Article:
Notably, Peoples’ Action for Employment Guarantee (PAEG) and the NREGA Sangarsh Morcha said in a joint statement on Tuesday, that if the government intends to provide legally guaranteed 100 days of work per household for at least those that worked in the scheme in the current financial year, that minimum budget for it in the upcoming financial year 2023-24 should be at least ₹2.72 lakh crore.

Another issue that continues to hamper the scheme’s proper implementation is the delay in wage payments. As per data released by the Centre, it owed ₹4,700 crore in MGNREGA wages to 18 States as of December 14, 2022, when just three months remained for the financial year to end. Notably, In 2016, the Supreme Court of India directed the government to ensure that wages were paid on time, calling the act of making workers wait for wages for months equal to “forced labour”. Additionally, as of December 14, the government also owed ₹5,450 crore worth of material costs (for MGNREGA projects) to 19 States. Furthermore, the delay in material costs, has a domino impact on the MNREGA work, since a delay in payment breaks the supply chain. Because of the prolonged delays in payments, vendors are reluctant to supply materials for any new work.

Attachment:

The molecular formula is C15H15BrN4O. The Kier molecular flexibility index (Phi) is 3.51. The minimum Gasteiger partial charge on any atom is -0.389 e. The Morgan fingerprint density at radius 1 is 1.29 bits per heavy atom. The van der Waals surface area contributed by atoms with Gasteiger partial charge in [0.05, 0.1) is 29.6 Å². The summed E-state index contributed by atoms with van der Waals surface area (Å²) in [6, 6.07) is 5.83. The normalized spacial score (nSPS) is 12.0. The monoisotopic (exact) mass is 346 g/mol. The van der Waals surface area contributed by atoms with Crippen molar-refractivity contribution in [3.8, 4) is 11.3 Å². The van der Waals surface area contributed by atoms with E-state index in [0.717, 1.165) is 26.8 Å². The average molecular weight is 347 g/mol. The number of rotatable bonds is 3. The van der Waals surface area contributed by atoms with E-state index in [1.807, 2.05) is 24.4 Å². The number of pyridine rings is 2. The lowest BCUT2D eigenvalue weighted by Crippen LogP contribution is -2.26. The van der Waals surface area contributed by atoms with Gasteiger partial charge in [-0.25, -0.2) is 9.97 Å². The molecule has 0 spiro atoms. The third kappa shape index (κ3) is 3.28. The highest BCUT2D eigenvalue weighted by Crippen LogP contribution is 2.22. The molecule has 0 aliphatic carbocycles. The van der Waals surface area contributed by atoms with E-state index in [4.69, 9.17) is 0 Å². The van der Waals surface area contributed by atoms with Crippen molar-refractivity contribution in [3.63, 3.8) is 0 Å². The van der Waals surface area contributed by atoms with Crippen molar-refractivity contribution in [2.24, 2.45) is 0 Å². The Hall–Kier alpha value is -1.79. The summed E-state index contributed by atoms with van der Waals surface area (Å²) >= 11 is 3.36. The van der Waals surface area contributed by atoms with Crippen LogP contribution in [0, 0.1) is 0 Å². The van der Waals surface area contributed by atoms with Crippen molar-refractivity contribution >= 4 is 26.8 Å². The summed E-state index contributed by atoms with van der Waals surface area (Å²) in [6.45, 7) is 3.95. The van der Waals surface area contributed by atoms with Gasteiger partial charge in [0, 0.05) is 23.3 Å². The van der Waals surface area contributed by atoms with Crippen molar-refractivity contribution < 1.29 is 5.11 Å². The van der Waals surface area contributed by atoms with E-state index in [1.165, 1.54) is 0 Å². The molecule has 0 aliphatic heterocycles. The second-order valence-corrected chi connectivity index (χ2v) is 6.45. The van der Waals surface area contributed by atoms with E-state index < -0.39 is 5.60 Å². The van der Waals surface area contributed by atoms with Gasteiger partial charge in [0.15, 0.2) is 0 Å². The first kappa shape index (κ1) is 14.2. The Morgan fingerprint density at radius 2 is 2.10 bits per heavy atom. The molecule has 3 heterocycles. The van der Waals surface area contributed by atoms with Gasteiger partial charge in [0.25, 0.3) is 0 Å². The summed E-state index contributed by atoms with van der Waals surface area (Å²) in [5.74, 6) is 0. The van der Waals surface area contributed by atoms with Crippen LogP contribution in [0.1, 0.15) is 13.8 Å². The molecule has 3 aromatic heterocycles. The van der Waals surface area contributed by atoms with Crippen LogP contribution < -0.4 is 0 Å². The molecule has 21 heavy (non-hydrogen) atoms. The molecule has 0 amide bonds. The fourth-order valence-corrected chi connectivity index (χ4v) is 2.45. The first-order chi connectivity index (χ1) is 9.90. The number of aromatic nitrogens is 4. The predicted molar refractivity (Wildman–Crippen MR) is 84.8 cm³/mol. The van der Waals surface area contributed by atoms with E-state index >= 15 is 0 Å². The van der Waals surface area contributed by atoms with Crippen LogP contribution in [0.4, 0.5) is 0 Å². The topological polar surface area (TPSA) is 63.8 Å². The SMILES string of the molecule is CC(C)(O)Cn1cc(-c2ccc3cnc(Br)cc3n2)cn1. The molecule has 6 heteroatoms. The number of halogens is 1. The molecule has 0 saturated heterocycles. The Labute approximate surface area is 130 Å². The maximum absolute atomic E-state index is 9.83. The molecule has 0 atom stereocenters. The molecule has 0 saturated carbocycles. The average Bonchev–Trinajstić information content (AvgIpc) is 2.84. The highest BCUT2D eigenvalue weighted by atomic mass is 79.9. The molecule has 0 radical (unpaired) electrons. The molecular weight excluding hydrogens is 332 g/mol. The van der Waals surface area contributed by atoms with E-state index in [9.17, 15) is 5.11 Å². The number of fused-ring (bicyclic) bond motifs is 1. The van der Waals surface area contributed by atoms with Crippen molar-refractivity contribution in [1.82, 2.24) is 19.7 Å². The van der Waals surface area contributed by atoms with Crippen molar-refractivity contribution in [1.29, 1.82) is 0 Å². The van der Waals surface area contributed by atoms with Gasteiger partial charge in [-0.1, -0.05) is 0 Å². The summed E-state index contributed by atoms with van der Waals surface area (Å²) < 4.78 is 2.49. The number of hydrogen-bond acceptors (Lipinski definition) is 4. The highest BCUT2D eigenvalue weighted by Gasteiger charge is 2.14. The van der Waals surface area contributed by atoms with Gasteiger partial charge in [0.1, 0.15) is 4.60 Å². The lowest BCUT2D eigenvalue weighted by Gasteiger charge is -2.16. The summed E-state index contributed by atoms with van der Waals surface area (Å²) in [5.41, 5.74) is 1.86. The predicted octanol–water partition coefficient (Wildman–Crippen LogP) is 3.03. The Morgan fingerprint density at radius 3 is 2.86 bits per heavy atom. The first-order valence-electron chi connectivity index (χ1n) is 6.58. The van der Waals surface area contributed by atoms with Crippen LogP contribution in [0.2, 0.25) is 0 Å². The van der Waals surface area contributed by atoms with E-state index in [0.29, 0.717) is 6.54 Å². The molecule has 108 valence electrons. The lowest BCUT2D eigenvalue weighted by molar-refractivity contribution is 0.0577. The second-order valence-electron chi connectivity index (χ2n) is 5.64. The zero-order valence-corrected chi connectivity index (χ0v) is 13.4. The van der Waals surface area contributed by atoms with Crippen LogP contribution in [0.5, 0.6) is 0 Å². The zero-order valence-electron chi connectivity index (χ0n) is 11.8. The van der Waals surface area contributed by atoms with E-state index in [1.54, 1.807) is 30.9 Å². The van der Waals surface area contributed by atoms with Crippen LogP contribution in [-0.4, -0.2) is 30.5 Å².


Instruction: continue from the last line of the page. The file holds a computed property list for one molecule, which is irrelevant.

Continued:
Another concern pointed out by a panel of the Rural Development Ministry is that the minimum wage rate under MGNREGS is fixed by the central government on the basis of the Consumer Price Index-Agricultural Labourers. It noted that the type of work done by agricultural labourers and MGNREGS workers was different, suggesting that minimum wage be decided vis-a-vis the Consumer Price Index-Rural, which it said was more recent and provided for higher expenditure on education and medical care.

Fake job cards, widespread corruption, late uploading of muster rolls, and inconsistent payment of unemployment allowance are some of the other issues hampering the implementation of MGNREGA, the Parliamentary Committee pointed out last year.